Thursday, January 7, 2010

The Good, the Bad…the Old.

Yesterday was my birthday. I am now 28 years old and firmly entrenched in my “late 20s.” The mid-20s are gone, and my early-20s are looong forgotten (actually, much of the early-20s are quite literally forgotten).

Each year when my birthday rolls around, as I creep up there in age, I feel like this is the year that I have to grow up, be serious, and start my transition into adulthood. After all, I’m no teenager anymore. This year though, I’ve wondered what exactly I expect myself to do…after all, I’ve been supporting myself for years, have held a steady job, and gee, bought a house. This year, instead of focusing on the things I could do to make myself more of a grown-up, I decided to focus instead on how I actually have grown up, and the events that have led me to 28.

Let’s take a look, shall we?

  • I’ve had a steady job since I was 16. I actually started working when I was 14 (not counting baby-sitting and pet-sitting jobs). The summers when I was 14 and 15 I worked at Orange Julius at the State Fair. When I was 16, I started working at Linens ‘n Things – I remember taking Mom’s van to the interview because it was hot and I didn’t want to sweat my makeup off in my truck with no air conditioning. I only worked at Linens ‘n Things for a month (it was AWFUL) before moving to Plantation Coffee, where I finished out the school year. I had a summer job working for a beer distributer before going off to college. I actually didn’t work the first part of my year in college (mom didn’t want me to work) but by the third quarter I’d gotten a job with the school’s cafeteria, transferring recipes from their old recipe cards to their new computer program. I started with the state about a week after I came home from school, and I’ve been here ever since, moving on up the ladder.

  • I’ve lived on my own. I went to college at 17, came home for two years, then at age 20, moved out with a friend. We had a gorgeous apartment that we shared, until we moved in with her then boyfriend. After a few months of that I started looking at getting my own place; there was a short two-month period of living back at mom and dad’s before moving into my very own, roommate-free apartment. A year later I moved downtown, again to my own place, until Grant moved in. We’ve lived several places since then, but have always paid our bills and our rent on time.

  • I bought a house. Okay, I bought it with Grant, but we were mature and responsible and waited until the market settled down and we could actually afford a house. Then, we bought something in our income bracket. We were furloughed the month we signed the papers, and we’ve still been responsible enough to curb our spending in other areas (namely my shopping habit) so that we can afford our home.

  • I own a dog. Yes, this is a grown-up, responsible thing. Bruiser is my first inside-dog, and when he was a puppy, I swear he was a baby with fur. He’d wake up every hour at night to pee, and let me tell you…it’s much worse to go outside in the middle of the night in winter with a miniature dachshund than it is to change a baby’s diaper in a warm, dry room in your house. Also, he whines and barfs and constantly needs your attention. He’s good training for having a child.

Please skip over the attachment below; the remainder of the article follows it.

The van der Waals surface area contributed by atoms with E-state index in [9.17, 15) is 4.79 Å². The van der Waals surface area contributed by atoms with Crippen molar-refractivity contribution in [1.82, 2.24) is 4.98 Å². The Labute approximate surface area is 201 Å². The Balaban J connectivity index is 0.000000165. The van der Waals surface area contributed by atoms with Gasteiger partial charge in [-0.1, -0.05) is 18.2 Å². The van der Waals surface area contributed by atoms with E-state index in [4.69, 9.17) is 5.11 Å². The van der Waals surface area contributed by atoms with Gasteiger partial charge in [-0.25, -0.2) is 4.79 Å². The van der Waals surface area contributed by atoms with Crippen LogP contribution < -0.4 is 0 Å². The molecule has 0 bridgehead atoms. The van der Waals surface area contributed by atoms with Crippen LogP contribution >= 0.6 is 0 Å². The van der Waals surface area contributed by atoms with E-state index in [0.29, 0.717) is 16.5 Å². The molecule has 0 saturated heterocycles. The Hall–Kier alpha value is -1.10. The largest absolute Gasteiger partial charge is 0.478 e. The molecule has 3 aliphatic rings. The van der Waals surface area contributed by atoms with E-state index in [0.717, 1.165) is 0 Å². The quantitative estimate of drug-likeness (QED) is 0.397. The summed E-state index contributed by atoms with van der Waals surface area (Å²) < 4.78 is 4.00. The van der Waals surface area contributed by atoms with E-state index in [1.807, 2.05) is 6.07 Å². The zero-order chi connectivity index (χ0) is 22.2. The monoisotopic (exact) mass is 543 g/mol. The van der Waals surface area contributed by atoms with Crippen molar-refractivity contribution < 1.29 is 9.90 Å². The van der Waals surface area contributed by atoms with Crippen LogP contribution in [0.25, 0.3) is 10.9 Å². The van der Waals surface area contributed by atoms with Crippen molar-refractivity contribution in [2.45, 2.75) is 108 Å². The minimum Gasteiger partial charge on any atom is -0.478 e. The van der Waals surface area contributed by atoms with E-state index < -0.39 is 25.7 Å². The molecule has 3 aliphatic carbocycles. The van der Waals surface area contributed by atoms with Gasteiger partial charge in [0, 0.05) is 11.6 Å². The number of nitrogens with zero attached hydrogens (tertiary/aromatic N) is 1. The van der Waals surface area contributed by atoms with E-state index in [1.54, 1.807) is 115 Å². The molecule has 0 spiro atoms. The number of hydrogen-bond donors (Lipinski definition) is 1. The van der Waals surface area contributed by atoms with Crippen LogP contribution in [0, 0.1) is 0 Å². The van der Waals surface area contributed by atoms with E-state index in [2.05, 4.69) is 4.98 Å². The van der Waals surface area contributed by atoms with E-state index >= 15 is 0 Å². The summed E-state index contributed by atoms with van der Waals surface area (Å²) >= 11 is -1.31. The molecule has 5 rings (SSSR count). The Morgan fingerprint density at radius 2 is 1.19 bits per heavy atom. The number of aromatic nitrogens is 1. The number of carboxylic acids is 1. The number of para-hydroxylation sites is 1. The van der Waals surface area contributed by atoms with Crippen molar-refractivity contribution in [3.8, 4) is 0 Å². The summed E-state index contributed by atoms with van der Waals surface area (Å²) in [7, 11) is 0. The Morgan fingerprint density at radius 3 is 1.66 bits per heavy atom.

Those are just a few examples. Now, I’m not perfect. I’ve racked up a boatload of credit card debt, eaten ramen for breakfast, and spent my phone bill money on a purse. But, everyone is allowed a few mistakes as long as you LEARN FROM THEM! Repeat them a few times, maybe, but eventually – learn from them so you don’t keep making those mistakes and so that you can grow.

I suppose that’s why I finally admit I’m a grown-up. Not only am I responsible, but I’ve made mistakes, learned from them, and moved on. I guess that’s an adult.

Wednesday, January 6, 2010

Goal #1, Day #1

Okay, I got up on time this morning (having gone to bed early last night...I really do feel better in the morning after getting a good night's sleep), showered, blow dried my hair and put on some makeup.

What do you think?


Oh, and I got my new glasses last week...cute, no?

Tuesday, January 5, 2010

I Don't Do Resolutions

For the last two years, I’ve made resolutions. To be completely honest, I can't remember what they were...although I do remember putting a lot of thought into them and feeling that they were grown-up, mature, reachable goals.

Since I don't remember them, I have a feeling I didn't achieve many of those goals.

This year I'm doing something a little different. I'm going to name one "goal" at a time (rather than resolution...that seems so final) that I'm going to attempt to achieve. Rather than measure success by whether or not I achieve said goal, I'm going to measure success by whether I change my habits and work toward the goal. If my goal is to get healthy (this is more broad than I would make my goal, but just as an example), I’d measure success not by how much weight I lost, but by whether I was going to the gym or doing some form of exercise regularly and consistently, or whether I’d incorporated more fruits into my diet, etc.